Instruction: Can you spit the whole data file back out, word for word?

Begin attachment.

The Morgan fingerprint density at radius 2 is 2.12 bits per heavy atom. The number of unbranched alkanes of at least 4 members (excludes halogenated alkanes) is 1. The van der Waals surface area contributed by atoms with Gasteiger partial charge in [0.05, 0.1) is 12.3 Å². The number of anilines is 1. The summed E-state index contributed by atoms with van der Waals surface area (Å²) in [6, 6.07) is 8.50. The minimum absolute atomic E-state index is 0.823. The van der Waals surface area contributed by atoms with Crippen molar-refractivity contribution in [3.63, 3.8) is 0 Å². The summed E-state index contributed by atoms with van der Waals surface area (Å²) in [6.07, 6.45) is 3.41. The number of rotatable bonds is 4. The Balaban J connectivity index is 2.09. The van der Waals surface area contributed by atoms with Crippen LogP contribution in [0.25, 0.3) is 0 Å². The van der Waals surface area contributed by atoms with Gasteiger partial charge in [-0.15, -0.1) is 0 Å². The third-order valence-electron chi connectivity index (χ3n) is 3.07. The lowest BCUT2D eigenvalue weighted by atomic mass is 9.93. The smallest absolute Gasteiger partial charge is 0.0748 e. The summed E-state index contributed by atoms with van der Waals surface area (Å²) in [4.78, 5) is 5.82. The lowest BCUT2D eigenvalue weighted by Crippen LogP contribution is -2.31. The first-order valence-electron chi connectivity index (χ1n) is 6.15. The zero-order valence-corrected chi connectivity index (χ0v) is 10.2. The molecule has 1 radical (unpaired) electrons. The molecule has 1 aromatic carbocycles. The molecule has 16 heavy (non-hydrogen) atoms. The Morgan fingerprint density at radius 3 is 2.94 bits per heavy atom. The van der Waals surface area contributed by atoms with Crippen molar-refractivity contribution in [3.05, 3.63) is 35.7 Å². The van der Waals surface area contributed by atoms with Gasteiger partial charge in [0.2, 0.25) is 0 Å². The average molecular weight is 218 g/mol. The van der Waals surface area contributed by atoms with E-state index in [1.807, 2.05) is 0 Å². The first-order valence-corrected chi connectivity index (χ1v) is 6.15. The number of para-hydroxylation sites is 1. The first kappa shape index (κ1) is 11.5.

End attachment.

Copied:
The Morgan fingerprint density at radius 2 is 2.12 bits per heavy atom. The number of unbranched alkanes of at least 4 members (excludes halogenated alkanes) is 1. The van der Waals surface area contributed by atoms with Gasteiger partial charge in [0.05, 0.1) is 12.3 Å². The number of anilines is 1. The summed E-state index contributed by atoms with van der Waals surface area (Å²) in [6, 6.07) is 8.50. The minimum absolute atomic E-state index is 0.823. The van der Waals surface area contributed by atoms with Crippen molar-refractivity contribution in [3.63, 3.8) is 0 Å². The summed E-state index contributed by atoms with van der Waals surface area (Å²) in [6.07, 6.45) is 3.41. The number of rotatable bonds is 4. The Balaban J connectivity index is 2.09. The van der Waals surface area contributed by atoms with Crippen LogP contribution in [0.25, 0.3) is 0 Å². The van der Waals surface area contributed by atoms with Gasteiger partial charge in [-0.15, -0.1) is 0 Å². The third-order valence-electron chi connectivity index (χ3n) is 3.07. The lowest BCUT2D eigenvalue weighted by atomic mass is 9.93. The smallest absolute Gasteiger partial charge is 0.0748 e. The summed E-state index contributed by atoms with van der Waals surface area (Å²) in [4.78, 5) is 5.82. The lowest BCUT2D eigenvalue weighted by Crippen LogP contribution is -2.31. The first-order valence-electron chi connectivity index (χ1n) is 6.15. The zero-order valence-corrected chi connectivity index (χ0v) is 10.2. The molecule has 1 radical (unpaired) electrons. The molecule has 1 aromatic carbocycles. The molecule has 16 heavy (non-hydrogen) atoms. The Morgan fingerprint density at radius 3 is 2.94 bits per heavy atom. The van der Waals surface area contributed by atoms with Crippen molar-refractivity contribution in [3.05, 3.63) is 35.7 Å². The van der Waals surface area contributed by atoms with Gasteiger partial charge in [0.2, 0.25) is 0 Å². The average molecular weight is 218 g/mol. The van der Waals surface area contributed by atoms with E-state index in [1.807, 2.05) is 0 Å². The first-order valence-corrected chi connectivity index (χ1v) is 6.15. The number of para-hydroxylation sites is 1. The first kappa shape index (κ1) is 11.5.